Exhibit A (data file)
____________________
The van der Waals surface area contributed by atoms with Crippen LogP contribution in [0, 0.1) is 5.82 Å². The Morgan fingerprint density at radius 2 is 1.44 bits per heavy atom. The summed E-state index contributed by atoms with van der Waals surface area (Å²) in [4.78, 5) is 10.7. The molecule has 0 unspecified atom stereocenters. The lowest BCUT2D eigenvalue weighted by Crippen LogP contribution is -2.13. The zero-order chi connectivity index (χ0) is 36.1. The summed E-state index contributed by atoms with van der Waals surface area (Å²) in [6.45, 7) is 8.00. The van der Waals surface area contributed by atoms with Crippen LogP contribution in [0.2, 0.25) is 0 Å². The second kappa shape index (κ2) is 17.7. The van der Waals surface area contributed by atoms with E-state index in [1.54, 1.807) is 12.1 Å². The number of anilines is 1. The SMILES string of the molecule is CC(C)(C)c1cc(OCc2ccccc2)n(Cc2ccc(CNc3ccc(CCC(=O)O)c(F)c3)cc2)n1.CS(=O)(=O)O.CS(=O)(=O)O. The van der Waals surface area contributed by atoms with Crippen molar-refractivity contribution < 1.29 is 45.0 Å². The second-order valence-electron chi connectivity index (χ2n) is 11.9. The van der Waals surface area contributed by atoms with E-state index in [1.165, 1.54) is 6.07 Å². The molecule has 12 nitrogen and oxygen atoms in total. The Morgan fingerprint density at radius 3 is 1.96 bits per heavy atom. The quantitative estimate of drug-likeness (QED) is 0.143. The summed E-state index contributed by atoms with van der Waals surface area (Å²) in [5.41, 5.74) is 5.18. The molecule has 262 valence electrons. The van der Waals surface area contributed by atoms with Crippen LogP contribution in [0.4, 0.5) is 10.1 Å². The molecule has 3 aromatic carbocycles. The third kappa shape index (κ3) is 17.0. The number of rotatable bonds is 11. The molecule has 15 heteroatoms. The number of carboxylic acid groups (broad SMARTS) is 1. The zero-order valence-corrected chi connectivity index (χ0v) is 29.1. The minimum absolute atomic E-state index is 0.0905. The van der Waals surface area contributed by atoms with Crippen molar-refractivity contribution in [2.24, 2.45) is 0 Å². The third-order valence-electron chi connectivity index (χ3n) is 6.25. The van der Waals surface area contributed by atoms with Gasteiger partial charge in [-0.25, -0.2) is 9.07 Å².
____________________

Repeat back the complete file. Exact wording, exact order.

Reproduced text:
The van der Waals surface area contributed by atoms with Crippen LogP contribution in [0, 0.1) is 5.82 Å². The Morgan fingerprint density at radius 2 is 1.44 bits per heavy atom. The summed E-state index contributed by atoms with van der Waals surface area (Å²) in [4.78, 5) is 10.7. The molecule has 0 unspecified atom stereocenters. The lowest BCUT2D eigenvalue weighted by Crippen LogP contribution is -2.13. The zero-order chi connectivity index (χ0) is 36.1. The summed E-state index contributed by atoms with van der Waals surface area (Å²) in [6.45, 7) is 8.00. The van der Waals surface area contributed by atoms with Crippen LogP contribution in [0.2, 0.25) is 0 Å². The second kappa shape index (κ2) is 17.7. The van der Waals surface area contributed by atoms with E-state index in [1.54, 1.807) is 12.1 Å². The number of anilines is 1. The SMILES string of the molecule is CC(C)(C)c1cc(OCc2ccccc2)n(Cc2ccc(CNc3ccc(CCC(=O)O)c(F)c3)cc2)n1.CS(=O)(=O)O.CS(=O)(=O)O. The van der Waals surface area contributed by atoms with Crippen molar-refractivity contribution < 1.29 is 45.0 Å². The second-order valence-electron chi connectivity index (χ2n) is 11.9. The van der Waals surface area contributed by atoms with E-state index in [1.165, 1.54) is 6.07 Å². The molecule has 12 nitrogen and oxygen atoms in total. The Morgan fingerprint density at radius 3 is 1.96 bits per heavy atom. The quantitative estimate of drug-likeness (QED) is 0.143. The summed E-state index contributed by atoms with van der Waals surface area (Å²) in [5.41, 5.74) is 5.18. The molecule has 262 valence electrons. The van der Waals surface area contributed by atoms with Crippen LogP contribution in [0.4, 0.5) is 10.1 Å². The molecule has 3 aromatic carbocycles. The third kappa shape index (κ3) is 17.0. The number of rotatable bonds is 11. The molecule has 15 heteroatoms. The number of carboxylic acid groups (broad SMARTS) is 1. The zero-order valence-corrected chi connectivity index (χ0v) is 29.1. The minimum absolute atomic E-state index is 0.0905. The van der Waals surface area contributed by atoms with Crippen molar-refractivity contribution in [2.24, 2.45) is 0 Å². The third-order valence-electron chi connectivity index (χ3n) is 6.25. The van der Waals surface area contributed by atoms with Gasteiger partial charge in [-0.25, -0.2) is 9.07 Å².